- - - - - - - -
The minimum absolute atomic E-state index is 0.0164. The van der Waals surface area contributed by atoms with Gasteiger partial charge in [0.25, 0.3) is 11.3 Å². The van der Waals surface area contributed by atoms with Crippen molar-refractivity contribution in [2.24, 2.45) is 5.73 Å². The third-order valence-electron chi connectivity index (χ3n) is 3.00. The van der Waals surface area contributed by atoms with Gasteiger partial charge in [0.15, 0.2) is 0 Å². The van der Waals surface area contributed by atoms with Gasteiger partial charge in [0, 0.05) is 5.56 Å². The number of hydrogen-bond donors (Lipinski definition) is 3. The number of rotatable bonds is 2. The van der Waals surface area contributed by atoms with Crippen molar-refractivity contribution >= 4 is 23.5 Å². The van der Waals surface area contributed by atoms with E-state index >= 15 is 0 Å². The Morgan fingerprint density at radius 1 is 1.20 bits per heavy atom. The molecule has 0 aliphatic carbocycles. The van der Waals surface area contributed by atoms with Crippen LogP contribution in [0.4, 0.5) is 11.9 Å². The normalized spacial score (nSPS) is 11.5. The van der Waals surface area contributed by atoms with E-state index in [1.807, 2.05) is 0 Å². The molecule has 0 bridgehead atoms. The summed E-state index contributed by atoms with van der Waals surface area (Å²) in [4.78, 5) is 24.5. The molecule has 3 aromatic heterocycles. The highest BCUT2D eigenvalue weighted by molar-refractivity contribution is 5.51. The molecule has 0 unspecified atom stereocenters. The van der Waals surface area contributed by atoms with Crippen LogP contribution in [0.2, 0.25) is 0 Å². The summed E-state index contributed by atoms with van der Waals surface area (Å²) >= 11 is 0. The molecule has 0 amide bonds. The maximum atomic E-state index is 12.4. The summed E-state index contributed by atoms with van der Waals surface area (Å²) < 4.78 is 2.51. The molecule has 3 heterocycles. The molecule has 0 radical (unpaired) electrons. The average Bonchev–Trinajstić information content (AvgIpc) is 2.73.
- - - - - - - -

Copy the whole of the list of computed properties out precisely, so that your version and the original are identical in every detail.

The minimum absolute atomic E-state index is 0.0164. The van der Waals surface area contributed by atoms with Gasteiger partial charge in [0.25, 0.3) is 11.3 Å². The van der Waals surface area contributed by atoms with Crippen molar-refractivity contribution in [2.24, 2.45) is 5.73 Å². The third-order valence-electron chi connectivity index (χ3n) is 3.00. The van der Waals surface area contributed by atoms with Gasteiger partial charge in [0.15, 0.2) is 0 Å². The van der Waals surface area contributed by atoms with Gasteiger partial charge in [0, 0.05) is 5.56 Å². The number of hydrogen-bond donors (Lipinski definition) is 3. The number of rotatable bonds is 2. The van der Waals surface area contributed by atoms with Crippen molar-refractivity contribution >= 4 is 23.5 Å². The van der Waals surface area contributed by atoms with E-state index >= 15 is 0 Å². The Morgan fingerprint density at radius 1 is 1.20 bits per heavy atom. The molecule has 0 aliphatic carbocycles. The van der Waals surface area contributed by atoms with Crippen LogP contribution in [0.4, 0.5) is 11.9 Å². The normalized spacial score (nSPS) is 11.5. The van der Waals surface area contributed by atoms with E-state index in [1.807, 2.05) is 0 Å². The molecule has 0 bridgehead atoms. The summed E-state index contributed by atoms with van der Waals surface area (Å²) in [4.78, 5) is 24.5. The molecule has 3 aromatic heterocycles. The highest BCUT2D eigenvalue weighted by molar-refractivity contribution is 5.51. The molecule has 0 unspecified atom stereocenters. The van der Waals surface area contributed by atoms with Crippen LogP contribution in [0.2, 0.25) is 0 Å². The summed E-state index contributed by atoms with van der Waals surface area (Å²) >= 11 is 0. The molecule has 0 amide bonds. The maximum atomic E-state index is 12.4. The summed E-state index contributed by atoms with van der Waals surface area (Å²) < 4.78 is 2.51. The molecule has 3 heterocycles. The molecule has 0 radical (unpaired) electrons. The average Bonchev–Trinajstić information content (AvgIpc) is 2.73.